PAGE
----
You are welcome here!
George Brown College is committed to creating equitable, inclusive and safe learning, working and living environments for all Two-Spirit, Lesbian, Gay, Bisexual, Transgender, Queer, Intersex and Asexual (2SLGBTQIA+) members of our community.
We recognize the inherent dignity and worth of every person and believe that every member of the College community should experience a learning and work environment that is free from Transphobia, Homophobia, and Biphobia for students and employees.
In alignment with the Ontario Human Rights Code, the George Brown College Human Rights Discrimination & Harassment Policy specifically prohibits discrimination and harassment on the basis of the following Code Grounds:
- Gender Identity
- Gender Expression
- Sexual Orientation
The George Brown College Sexual Harassment and Sexual Violence Policy also prohibits sexual harassment-related to these same grounds.
Have you experienced Homophobia, Transphobia or Biphobia? If so, please connect with the Office of Anti-Racism, Equity and Human Rights Services at email@example.com. We can help individuals understand their options, provide referrals for further support, and receive reports and complaints related to human rights violations and/or sexual violence.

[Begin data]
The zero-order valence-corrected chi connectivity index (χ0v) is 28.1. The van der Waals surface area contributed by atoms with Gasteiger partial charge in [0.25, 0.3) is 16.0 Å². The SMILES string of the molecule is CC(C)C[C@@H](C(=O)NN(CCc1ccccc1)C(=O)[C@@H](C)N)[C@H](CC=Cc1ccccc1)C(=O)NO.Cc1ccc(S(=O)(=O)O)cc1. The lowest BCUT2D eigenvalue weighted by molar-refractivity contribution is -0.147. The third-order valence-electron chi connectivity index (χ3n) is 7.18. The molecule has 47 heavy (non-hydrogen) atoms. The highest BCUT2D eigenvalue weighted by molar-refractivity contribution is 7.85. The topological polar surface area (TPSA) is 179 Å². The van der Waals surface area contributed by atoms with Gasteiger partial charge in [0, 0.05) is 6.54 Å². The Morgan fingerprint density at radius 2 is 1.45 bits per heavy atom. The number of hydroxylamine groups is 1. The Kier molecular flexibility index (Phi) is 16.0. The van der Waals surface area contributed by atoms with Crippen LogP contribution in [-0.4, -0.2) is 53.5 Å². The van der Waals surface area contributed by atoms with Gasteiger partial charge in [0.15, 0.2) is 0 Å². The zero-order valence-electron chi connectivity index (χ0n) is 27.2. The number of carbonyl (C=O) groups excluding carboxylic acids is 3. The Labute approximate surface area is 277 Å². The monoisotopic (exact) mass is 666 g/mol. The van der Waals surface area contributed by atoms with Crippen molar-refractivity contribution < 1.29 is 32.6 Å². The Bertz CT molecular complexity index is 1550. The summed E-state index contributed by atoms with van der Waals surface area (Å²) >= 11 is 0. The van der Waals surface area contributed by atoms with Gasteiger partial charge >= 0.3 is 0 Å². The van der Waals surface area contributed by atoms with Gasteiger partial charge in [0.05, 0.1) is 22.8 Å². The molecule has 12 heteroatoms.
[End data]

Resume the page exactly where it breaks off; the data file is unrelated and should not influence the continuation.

Work & Events Across the College
Hall of Justice Poster Project
The Hall of Justice Poster project is a George Brown College Ignite research project led by John Caffery. Working with George Brown students, he has brought light to the stories of essential 2SLGBTQ+ activists. You can find some of these posters displayed at 200 King Street East.
Learn more about ways to support our 2SLGBTQIA+ community
- Chosen/Preferred Name Process
- Training & Education
- References & Resources
- Student Networks & Clubs
- Raising the Pride Flag
Chosen/Preferred Name Process
All George Brown students and employees who commonly use a name other than their legal first name can access a self-serve process on Stu-View to make sure their correct name will be displayed. This process will change the first name that is displayed across Stu-View, Brightspace, Email, and in Microsoft Office applications. However, this process will not alter a student's name where a legal name is required for business practices and legal requirements, including official records issued by the College like transcripts, confirmation of enrolment, financial records, and credentials.
How do I change my preferred name?
Students will need to log into their Stu-view account, select the 'Personal Information' tab, and select 'Preferred First Name', where a fillable field will allow them to enter a name of their choosing. Once this information is entered, it will be directed to the Office of the Registrar and within 2-3 business days, will be updated on the student record. Once a request has been processed, an email will be sent to your George Brown College email confirming the change.
Please note that name change submissions may be modified or cancelled at the discretion of the College.
Training & Education